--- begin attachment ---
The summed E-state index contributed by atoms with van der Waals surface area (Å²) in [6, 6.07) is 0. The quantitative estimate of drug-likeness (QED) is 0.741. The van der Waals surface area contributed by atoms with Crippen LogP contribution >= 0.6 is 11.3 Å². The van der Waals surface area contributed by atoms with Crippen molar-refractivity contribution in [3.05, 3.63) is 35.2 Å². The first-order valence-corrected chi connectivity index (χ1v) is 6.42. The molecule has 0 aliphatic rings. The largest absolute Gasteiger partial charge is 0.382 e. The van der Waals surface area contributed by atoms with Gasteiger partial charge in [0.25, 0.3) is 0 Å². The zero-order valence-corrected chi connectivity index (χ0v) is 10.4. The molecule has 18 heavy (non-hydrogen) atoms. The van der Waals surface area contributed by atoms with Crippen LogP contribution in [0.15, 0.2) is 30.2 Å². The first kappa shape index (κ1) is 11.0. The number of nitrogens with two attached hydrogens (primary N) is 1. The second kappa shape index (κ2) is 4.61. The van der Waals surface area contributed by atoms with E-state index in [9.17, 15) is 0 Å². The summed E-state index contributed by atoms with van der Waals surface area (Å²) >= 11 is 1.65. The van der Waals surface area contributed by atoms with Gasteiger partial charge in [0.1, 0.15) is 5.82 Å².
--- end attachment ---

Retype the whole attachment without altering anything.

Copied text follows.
The summed E-state index contributed by atoms with van der Waals surface area (Å²) in [6, 6.07) is 0. The quantitative estimate of drug-likeness (QED) is 0.741. The van der Waals surface area contributed by atoms with Crippen LogP contribution >= 0.6 is 11.3 Å². The van der Waals surface area contributed by atoms with Crippen molar-refractivity contribution in [3.05, 3.63) is 35.2 Å². The first-order valence-corrected chi connectivity index (χ1v) is 6.42. The molecule has 0 aliphatic rings. The largest absolute Gasteiger partial charge is 0.382 e. The van der Waals surface area contributed by atoms with Gasteiger partial charge in [0.25, 0.3) is 0 Å². The zero-order valence-corrected chi connectivity index (χ0v) is 10.4. The molecule has 18 heavy (non-hydrogen) atoms. The van der Waals surface area contributed by atoms with Crippen LogP contribution in [0.15, 0.2) is 30.2 Å². The first kappa shape index (κ1) is 11.0. The number of nitrogens with two attached hydrogens (primary N) is 1. The second kappa shape index (κ2) is 4.61. The van der Waals surface area contributed by atoms with E-state index in [9.17, 15) is 0 Å². The summed E-state index contributed by atoms with van der Waals surface area (Å²) >= 11 is 1.65. The van der Waals surface area contributed by atoms with Gasteiger partial charge in [0.1, 0.15) is 5.82 Å².